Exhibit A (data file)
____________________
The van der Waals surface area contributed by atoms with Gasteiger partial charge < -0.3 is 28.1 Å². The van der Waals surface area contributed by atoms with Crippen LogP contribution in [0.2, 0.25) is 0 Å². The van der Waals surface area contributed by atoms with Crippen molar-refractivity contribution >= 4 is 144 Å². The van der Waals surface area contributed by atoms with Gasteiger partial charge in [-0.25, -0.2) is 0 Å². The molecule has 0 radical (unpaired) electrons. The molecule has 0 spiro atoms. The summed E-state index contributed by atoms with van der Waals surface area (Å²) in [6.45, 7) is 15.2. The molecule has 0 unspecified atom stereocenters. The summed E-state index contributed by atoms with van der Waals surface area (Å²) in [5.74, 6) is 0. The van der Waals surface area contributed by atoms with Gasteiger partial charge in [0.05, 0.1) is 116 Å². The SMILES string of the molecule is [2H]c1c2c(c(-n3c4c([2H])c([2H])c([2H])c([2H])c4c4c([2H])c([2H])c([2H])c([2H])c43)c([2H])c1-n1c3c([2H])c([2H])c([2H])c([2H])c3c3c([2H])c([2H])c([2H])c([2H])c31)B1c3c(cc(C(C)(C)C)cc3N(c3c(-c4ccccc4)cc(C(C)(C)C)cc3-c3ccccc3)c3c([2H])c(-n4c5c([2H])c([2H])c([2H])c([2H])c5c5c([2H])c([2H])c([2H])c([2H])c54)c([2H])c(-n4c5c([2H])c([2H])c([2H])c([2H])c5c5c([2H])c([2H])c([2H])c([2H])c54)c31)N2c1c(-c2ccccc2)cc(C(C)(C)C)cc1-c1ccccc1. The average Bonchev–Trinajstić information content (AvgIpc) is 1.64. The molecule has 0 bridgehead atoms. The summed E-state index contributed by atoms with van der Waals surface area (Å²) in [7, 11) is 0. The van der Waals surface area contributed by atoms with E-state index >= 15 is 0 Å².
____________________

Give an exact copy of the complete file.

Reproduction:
The van der Waals surface area contributed by atoms with Gasteiger partial charge < -0.3 is 28.1 Å². The van der Waals surface area contributed by atoms with Crippen LogP contribution in [0.2, 0.25) is 0 Å². The van der Waals surface area contributed by atoms with Crippen molar-refractivity contribution >= 4 is 144 Å². The van der Waals surface area contributed by atoms with Gasteiger partial charge in [-0.25, -0.2) is 0 Å². The molecule has 0 radical (unpaired) electrons. The molecule has 0 spiro atoms. The summed E-state index contributed by atoms with van der Waals surface area (Å²) in [6.45, 7) is 15.2. The molecule has 0 unspecified atom stereocenters. The summed E-state index contributed by atoms with van der Waals surface area (Å²) in [5.74, 6) is 0. The van der Waals surface area contributed by atoms with Gasteiger partial charge in [0.05, 0.1) is 116 Å². The SMILES string of the molecule is [2H]c1c2c(c(-n3c4c([2H])c([2H])c([2H])c([2H])c4c4c([2H])c([2H])c([2H])c([2H])c43)c([2H])c1-n1c3c([2H])c([2H])c([2H])c([2H])c3c3c([2H])c([2H])c([2H])c([2H])c31)B1c3c(cc(C(C)(C)C)cc3N(c3c(-c4ccccc4)cc(C(C)(C)C)cc3-c3ccccc3)c3c([2H])c(-n4c5c([2H])c([2H])c([2H])c([2H])c5c5c([2H])c([2H])c([2H])c([2H])c54)c([2H])c(-n4c5c([2H])c([2H])c([2H])c([2H])c5c5c([2H])c([2H])c([2H])c([2H])c54)c31)N2c1c(-c2ccccc2)cc(C(C)(C)C)cc1-c1ccccc1. The average Bonchev–Trinajstić information content (AvgIpc) is 1.64. The molecule has 0 bridgehead atoms. The summed E-state index contributed by atoms with van der Waals surface area (Å²) in [7, 11) is 0. The van der Waals surface area contributed by atoms with E-state index >= 15 is 0 Å².